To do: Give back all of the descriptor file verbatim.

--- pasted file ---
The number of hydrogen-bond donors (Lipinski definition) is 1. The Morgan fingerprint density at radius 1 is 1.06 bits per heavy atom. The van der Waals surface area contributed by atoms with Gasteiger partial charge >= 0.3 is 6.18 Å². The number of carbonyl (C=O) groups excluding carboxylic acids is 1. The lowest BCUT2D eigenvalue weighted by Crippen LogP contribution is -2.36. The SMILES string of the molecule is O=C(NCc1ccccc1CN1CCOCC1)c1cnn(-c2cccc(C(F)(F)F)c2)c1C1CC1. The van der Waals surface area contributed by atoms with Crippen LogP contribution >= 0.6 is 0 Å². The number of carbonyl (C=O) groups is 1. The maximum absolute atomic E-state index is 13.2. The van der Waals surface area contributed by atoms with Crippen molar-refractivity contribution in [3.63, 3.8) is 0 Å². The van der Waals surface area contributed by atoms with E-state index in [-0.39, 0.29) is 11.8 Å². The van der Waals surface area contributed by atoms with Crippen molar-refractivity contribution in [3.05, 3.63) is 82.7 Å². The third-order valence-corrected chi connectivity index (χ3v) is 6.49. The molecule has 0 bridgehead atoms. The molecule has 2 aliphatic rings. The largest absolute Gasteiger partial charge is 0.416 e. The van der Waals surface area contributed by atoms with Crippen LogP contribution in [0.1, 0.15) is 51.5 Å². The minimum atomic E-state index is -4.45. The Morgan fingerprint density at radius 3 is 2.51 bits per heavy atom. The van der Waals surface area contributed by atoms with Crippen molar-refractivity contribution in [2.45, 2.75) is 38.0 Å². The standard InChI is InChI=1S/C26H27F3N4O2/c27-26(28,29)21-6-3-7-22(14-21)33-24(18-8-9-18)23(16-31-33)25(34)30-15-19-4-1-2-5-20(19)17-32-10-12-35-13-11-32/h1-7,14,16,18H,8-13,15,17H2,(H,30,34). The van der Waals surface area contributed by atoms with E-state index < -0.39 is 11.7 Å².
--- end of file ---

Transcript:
The number of hydrogen-bond donors (Lipinski definition) is 1. The Morgan fingerprint density at radius 1 is 1.06 bits per heavy atom. The van der Waals surface area contributed by atoms with Gasteiger partial charge >= 0.3 is 6.18 Å². The number of carbonyl (C=O) groups excluding carboxylic acids is 1. The lowest BCUT2D eigenvalue weighted by Crippen LogP contribution is -2.36. The SMILES string of the molecule is O=C(NCc1ccccc1CN1CCOCC1)c1cnn(-c2cccc(C(F)(F)F)c2)c1C1CC1. The van der Waals surface area contributed by atoms with Crippen LogP contribution >= 0.6 is 0 Å². The number of carbonyl (C=O) groups is 1. The maximum absolute atomic E-state index is 13.2. The van der Waals surface area contributed by atoms with Crippen molar-refractivity contribution in [3.63, 3.8) is 0 Å². The van der Waals surface area contributed by atoms with E-state index in [-0.39, 0.29) is 11.8 Å². The van der Waals surface area contributed by atoms with Crippen molar-refractivity contribution in [3.05, 3.63) is 82.7 Å². The third-order valence-corrected chi connectivity index (χ3v) is 6.49. The molecule has 0 bridgehead atoms. The molecule has 2 aliphatic rings. The largest absolute Gasteiger partial charge is 0.416 e. The van der Waals surface area contributed by atoms with Crippen LogP contribution in [0.1, 0.15) is 51.5 Å². The minimum atomic E-state index is -4.45. The Morgan fingerprint density at radius 3 is 2.51 bits per heavy atom. The van der Waals surface area contributed by atoms with Crippen molar-refractivity contribution in [2.45, 2.75) is 38.0 Å². The standard InChI is InChI=1S/C26H27F3N4O2/c27-26(28,29)21-6-3-7-22(14-21)33-24(18-8-9-18)23(16-31-33)25(34)30-15-19-4-1-2-5-20(19)17-32-10-12-35-13-11-32/h1-7,14,16,18H,8-13,15,17H2,(H,30,34). The van der Waals surface area contributed by atoms with E-state index < -0.39 is 11.7 Å².